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26 February 2024

King's continues to share crucial insights on the war in Ukraine

As the war in Ukraine enters its third year, academics from across the School of Security Studies at King’s College London continue to use their expertise to enrich public understanding of the ongoing conflict and its geopolitical implications.

Ukrainian soldier wearing backpack with Ukrainian flag

Speaking to broadcast, print and online media, academics within the Department of War Studies and Defence Studies Department have shared their insights on the immediate challenges that are confronting both Russia and Ukraine in 2024.

Dr Rod Thornton delved into the upcoming Russian presidential elections in The Conversation, noting the inevitability of Putin's victory while also suggesting that his popularity may decline due to the strain the war has placed on social welfare spending. Visiting Research Fellow Dr Mike Martin provided commentary in The Telegraph on Russia’s limitations in conducting large-scale offensives, despite making incremental gains, and Dr Marina Miron spoke to iNews about Ukraine’s failure to prepare defensive lines to withstand a major assault by Russia. Professor Sir Lawrence Freedman discussed the importance of Western support in sustaining Ukraine’s resistance in an article for Foreign Affairs Magazine and explored how drones, robots and artificial intelligence have influenced the war's conduct in Ukraine on Times Radio.

Academics from the School have also analysed the rapid increase in worldwide defence spending post-invasion and European efforts to strengthen their diminishing armed forces. Visiting Lecturer Dr Samir Puri was quoted in Al Jazeera on the surge in global defence spending allocated to research and innovation to enhance warfighting capabilities and Dr Sophy Antrobus spoke to Euronews about the recruitment challenges confronting European armies.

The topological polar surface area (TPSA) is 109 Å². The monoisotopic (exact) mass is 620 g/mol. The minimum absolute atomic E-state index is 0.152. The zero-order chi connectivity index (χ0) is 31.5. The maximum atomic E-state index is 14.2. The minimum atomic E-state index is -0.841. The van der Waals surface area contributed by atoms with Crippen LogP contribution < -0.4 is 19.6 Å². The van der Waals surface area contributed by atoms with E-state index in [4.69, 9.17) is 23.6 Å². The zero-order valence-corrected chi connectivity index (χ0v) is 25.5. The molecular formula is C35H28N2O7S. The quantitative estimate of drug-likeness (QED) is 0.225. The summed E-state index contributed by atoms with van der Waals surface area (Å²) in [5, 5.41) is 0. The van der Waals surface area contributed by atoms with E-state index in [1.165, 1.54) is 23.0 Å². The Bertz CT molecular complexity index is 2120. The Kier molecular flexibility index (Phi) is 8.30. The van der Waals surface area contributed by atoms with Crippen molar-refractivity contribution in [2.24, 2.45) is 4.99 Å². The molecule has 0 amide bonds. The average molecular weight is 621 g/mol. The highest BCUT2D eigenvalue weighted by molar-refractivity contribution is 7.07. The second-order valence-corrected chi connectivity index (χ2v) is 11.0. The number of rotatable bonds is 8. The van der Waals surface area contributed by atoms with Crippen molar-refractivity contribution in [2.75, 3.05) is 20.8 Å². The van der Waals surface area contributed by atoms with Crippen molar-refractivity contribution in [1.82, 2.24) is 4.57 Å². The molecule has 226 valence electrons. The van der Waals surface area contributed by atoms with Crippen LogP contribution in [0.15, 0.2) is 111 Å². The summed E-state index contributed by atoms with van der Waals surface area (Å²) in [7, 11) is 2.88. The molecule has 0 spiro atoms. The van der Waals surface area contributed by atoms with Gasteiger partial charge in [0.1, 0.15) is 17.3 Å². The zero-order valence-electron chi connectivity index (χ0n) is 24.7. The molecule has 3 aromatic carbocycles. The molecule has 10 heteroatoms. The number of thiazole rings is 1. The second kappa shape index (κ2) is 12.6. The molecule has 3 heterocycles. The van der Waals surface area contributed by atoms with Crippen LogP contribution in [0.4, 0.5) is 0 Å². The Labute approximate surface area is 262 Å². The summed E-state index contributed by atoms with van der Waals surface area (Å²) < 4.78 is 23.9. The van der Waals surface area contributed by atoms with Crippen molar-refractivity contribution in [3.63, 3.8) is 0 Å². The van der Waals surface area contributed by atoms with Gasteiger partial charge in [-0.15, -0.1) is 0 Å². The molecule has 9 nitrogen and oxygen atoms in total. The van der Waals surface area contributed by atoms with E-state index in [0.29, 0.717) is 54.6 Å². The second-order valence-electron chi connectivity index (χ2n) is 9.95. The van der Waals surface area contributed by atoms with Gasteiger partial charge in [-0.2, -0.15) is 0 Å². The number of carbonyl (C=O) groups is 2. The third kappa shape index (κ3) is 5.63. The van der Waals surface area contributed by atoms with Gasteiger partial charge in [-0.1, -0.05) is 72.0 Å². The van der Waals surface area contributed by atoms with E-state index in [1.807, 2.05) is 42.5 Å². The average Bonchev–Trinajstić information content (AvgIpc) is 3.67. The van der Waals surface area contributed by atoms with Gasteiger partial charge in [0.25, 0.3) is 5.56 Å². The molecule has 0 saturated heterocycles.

Dr Marina Miron spoke about the war in Ukraine and shared her views on whether a peaceful resolution is possible for a podcast episode looking at current conflicts around the world which was produced the Faculty of Social Science & Public Policy for the WORLD: we got this series.

Several academics shared their thoughts on the recent dismissal of General Zaluzhny as Commander in Chief of the Ukrainian Armed Forces and the appointment of Oleksandr Syrskyi. Dr Jade McGlynn addressed the political and military divisions in the Ukrainian Army in The Telegraph, Visiting Professor Michael Clarke was quoted in NBC News, and Dr Natasha Kuhrt spoke to Reaction about the leadership shake-up.

Alongside written commentary on the war, the School of Security Studies has organised several public events focusing on technological innovation, military strategy and the humanitarian dimensions of the conflict. One such event, hosted by the War Crimes Research Group, featured Catriona Murdoch, partner at Global Rights Compliance, discussing the weaponisation of food. Additionally, XCEPT and the International Centre for the Study of Radicalisation collaborated on ‘Rethinking Resilience,’ a series addressing social reconstruction and trauma experienced by men in conflict zones in Ukraine.

In January, the School of Security Studies hosted a pre-screening of the BBC documentary series Putin Vs the West: At War, providing students with the opportunity to hear from its production team, experts and the former Secretary of State for Defence, Rt Hon Ben Wallace MP.

Over the coming months, King's will continue to share vital insights as the conflict evolves to deepen public understanding and provide up-to-date educational resources for King’s students. For further academic insights on the war in Ukraine, please look at King’s ‘Ukraine Explained’ series, which offers 49 accessible articles that have been shared since the Russian invasion. The articles shed light on different aspects of the war, including Putin’s motivations, western responses and civilian resistance. 

Upcoming event on the war in Ukraine and risks of remote warfare

Ukraine War and the Western Way of War

The adoption of remote warfare, characterised by the use of drones, advanced strike systems, and AI-driven battle management software, has become a central strategy in Western military operations. While this operational model has yielded significant initial results for the Ukrainian armed forces, Professor Mikkel Vedby Rasmussen shares some of its strategic shortcomings.

Join Professor Mikkel Vedby Rasmussen on the 18 March as he explores the risks associated with Western strategy in the Ukraine War.

Register on Ticket Tailor.

In this story

Marina Miron

Post-doctoral researcher at the War Studies Department

Rod Thornton

Senior Lecturer in Defence Studies Education

Samir Puri

Visiting Lecturer

Jade McGlynn

Leverhulme Early Career Post-Doctoral Fellow

Lawrence Freedman

Emeritus Professor of War Studies

Sophy  Antrobus

Research Fellow at the Freeman Air and Space Institute

Mike Martin

Senior Visiting Research Fellow

Michael Clarke

Visiting Professor in the Department of War Studies

Natasha Kuhrt

Senior Lecturer in International Peace & Security